ST. LOUIS – On Friday morning, Jenny Ferrill held one of her newborn quintuplets for the first time.
"For me, it was just very special to see her interact with her new babies," said her husband, Pete Ferrill, who was by her side through the birth, through their first night as parents in a St. Louis hospital and again Friday morning, holding her hand and wheeling her around as they saw each baby, one at a time, in their separate hospital rooms.
Jenny Ferrill of Danville underwent a Caesarean section Thursday afternoon after an almost two-month stay in the hospital, where a specialist and team of medical professionals closely monitored her through the multiple-birth, high-risk pregnancy.
All five babies, and mom, are healthy and doing very well, a relief to the Ferrills, who learned earlier this year that they were expecting quintuplets – after finishing the process to adopt a child.
"We're just very fortunate and blessed to have five healthy babies," said Pete Ferrill, standing in the hospital hallway near "the quints," as he refers to them.
Although several weeks premature, their tiny hands, arms and legs jostled just like any newborn's. One of the girls' tiny cries could be heard in the hallway, where Pete Ferrill stood, a little short on sleep, with his left wrist wrapped by five hospital bands, each representing one of the babies.
Pete Ferrill, a social worker at Center for Childrens Services in Danville, said his wife was tired but doing well. She was eager to get out of her room today and see the babies, he said.
All five weigh just over three pounds, which is a testament to Jenny Ferrill's ability to carry them to the 31-week target date, he said.
"This is something that has been our focus ever since we got married," Pete Ferrill said of having children of their own. "Yesterday was the best day of our lives."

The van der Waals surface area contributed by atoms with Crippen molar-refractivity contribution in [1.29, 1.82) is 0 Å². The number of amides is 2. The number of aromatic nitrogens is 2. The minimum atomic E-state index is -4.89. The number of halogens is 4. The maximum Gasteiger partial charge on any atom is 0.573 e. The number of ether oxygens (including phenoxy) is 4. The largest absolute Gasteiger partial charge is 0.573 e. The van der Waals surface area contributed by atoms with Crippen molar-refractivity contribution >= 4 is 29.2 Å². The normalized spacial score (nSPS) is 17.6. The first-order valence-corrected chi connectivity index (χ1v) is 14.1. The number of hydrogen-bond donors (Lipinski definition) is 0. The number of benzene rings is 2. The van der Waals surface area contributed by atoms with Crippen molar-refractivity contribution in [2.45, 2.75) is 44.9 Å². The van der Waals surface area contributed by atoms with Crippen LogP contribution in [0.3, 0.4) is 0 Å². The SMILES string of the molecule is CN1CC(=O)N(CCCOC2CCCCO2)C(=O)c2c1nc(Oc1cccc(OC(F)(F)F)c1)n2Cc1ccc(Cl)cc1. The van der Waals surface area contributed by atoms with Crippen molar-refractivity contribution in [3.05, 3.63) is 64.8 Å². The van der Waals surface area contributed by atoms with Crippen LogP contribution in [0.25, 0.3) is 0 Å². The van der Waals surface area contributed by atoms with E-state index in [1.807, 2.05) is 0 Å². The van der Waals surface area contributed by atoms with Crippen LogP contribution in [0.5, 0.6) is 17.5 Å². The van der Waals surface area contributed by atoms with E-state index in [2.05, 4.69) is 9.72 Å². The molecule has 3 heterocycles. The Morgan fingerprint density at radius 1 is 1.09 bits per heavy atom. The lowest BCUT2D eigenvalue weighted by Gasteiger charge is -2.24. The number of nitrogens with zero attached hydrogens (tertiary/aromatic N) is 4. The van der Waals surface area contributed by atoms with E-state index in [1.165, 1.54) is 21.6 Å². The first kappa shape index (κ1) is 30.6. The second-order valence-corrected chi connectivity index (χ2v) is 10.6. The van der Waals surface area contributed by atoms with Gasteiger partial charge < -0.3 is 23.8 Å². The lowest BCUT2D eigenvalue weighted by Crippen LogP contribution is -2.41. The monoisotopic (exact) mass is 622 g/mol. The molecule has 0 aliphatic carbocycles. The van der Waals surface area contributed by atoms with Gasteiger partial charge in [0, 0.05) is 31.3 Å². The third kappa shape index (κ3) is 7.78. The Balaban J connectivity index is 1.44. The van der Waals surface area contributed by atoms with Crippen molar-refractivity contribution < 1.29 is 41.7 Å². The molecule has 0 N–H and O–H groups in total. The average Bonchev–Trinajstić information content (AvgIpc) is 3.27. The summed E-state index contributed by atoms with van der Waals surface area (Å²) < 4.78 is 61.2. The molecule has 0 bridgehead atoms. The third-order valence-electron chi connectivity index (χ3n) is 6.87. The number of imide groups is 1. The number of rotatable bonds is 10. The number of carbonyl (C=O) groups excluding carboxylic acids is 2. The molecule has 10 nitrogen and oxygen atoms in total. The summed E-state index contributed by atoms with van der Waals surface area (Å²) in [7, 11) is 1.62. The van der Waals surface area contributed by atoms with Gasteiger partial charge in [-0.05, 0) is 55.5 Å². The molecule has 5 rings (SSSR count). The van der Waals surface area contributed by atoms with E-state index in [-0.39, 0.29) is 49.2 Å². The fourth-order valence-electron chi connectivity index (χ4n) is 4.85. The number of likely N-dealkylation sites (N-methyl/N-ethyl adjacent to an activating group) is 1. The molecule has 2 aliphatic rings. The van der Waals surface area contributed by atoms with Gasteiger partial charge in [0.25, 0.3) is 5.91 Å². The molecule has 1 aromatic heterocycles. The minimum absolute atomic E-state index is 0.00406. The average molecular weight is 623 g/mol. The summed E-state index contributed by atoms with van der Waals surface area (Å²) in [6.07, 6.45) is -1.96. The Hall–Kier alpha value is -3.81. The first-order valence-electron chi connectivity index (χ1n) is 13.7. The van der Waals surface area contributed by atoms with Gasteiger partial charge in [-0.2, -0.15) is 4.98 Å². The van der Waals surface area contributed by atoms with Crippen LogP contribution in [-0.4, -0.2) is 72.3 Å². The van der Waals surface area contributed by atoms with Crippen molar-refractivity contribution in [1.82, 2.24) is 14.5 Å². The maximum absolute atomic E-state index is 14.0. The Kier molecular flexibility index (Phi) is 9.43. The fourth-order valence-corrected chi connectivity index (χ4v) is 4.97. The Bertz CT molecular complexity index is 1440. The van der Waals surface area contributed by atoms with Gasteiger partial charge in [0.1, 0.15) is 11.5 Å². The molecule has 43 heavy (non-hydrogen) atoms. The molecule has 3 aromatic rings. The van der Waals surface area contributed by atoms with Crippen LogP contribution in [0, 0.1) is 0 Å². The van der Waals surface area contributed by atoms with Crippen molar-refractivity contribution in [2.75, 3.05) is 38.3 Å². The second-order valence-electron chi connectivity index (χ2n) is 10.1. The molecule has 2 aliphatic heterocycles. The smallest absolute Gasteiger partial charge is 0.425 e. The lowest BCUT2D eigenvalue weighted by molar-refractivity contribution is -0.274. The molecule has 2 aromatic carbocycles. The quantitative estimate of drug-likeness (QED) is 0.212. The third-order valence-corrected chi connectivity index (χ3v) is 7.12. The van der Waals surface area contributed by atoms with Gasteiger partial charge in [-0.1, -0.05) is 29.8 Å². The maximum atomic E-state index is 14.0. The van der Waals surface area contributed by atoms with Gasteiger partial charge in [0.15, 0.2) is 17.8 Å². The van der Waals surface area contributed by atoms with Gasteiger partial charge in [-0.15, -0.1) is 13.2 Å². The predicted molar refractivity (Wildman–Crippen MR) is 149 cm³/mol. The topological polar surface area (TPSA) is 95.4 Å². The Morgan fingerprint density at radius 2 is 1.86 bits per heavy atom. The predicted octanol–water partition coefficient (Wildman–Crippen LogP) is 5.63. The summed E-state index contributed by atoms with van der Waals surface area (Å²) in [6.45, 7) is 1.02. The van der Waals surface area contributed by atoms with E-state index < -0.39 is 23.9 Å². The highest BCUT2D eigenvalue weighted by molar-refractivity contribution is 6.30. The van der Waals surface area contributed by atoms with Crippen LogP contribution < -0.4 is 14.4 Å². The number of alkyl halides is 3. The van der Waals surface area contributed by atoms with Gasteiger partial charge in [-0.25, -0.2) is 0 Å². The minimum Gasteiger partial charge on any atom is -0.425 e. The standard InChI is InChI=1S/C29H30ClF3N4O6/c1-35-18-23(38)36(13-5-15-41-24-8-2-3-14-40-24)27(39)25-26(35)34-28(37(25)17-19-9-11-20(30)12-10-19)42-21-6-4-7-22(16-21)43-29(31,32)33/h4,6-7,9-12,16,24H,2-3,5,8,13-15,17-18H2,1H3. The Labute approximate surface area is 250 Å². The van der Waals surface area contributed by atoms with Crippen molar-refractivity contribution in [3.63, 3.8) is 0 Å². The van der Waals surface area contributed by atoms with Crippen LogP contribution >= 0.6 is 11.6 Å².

The C-section began at 2 p.m. Thursday, and the babies "came quickly" about 20 minutes later, according to hospital officials.
Pete Ferrill, who was in the delivery room along with his mother-in-law, Karen Butikas, described it as overwhelming.
In addition to the team of about 30 medical professionals, a documentary camera crew was there. They've been following the Ferrills for weeks, filming for The Learning Channel.
First came one of the girls, Irelyn Kadyn, then a boy, Landyn Konner, followed by a brother, Layne Mykel, another sister, Kieran Skye, and another brother, Drayden Karter.
"He's the special one who turned this into quints," Pete Ferrill said, referring to Drayden.
When the Ferrills first learned they were pregnant, they were told twins. Then, it was quadruplets. Two weeks later, Pete Ferrill said, an ultrasound revealed a fifth baby hiding behind the others. It was a boy, Drayden, the fifth born.
His name means "serious calm."
Pete Ferrill said they wanted the babies' names to be very special, choosing them by the sound as well as the meaning. On Friday, Pete Ferrill carried in his pocket slips of paper with the babies' first and last names typed out and the meanings of each.
Two middle names on the list, "Konner and Kadyn," carried a little more meaning. Since 2004, the Ferrills had suffered two miscarriages. Konner and Kadyn were the names they had chosen during those pregnancies.
Already, Pete Ferrill said he could see different personalities in the babies, and although so tiny, mom and dad saw some of their features in each one.
Looking at them, he said, their thoughts do drift to the future and what it will be like to raise quintuplets. But Pete Ferrill said they are concentrating on the present.
"We try not to look too far forward," he said.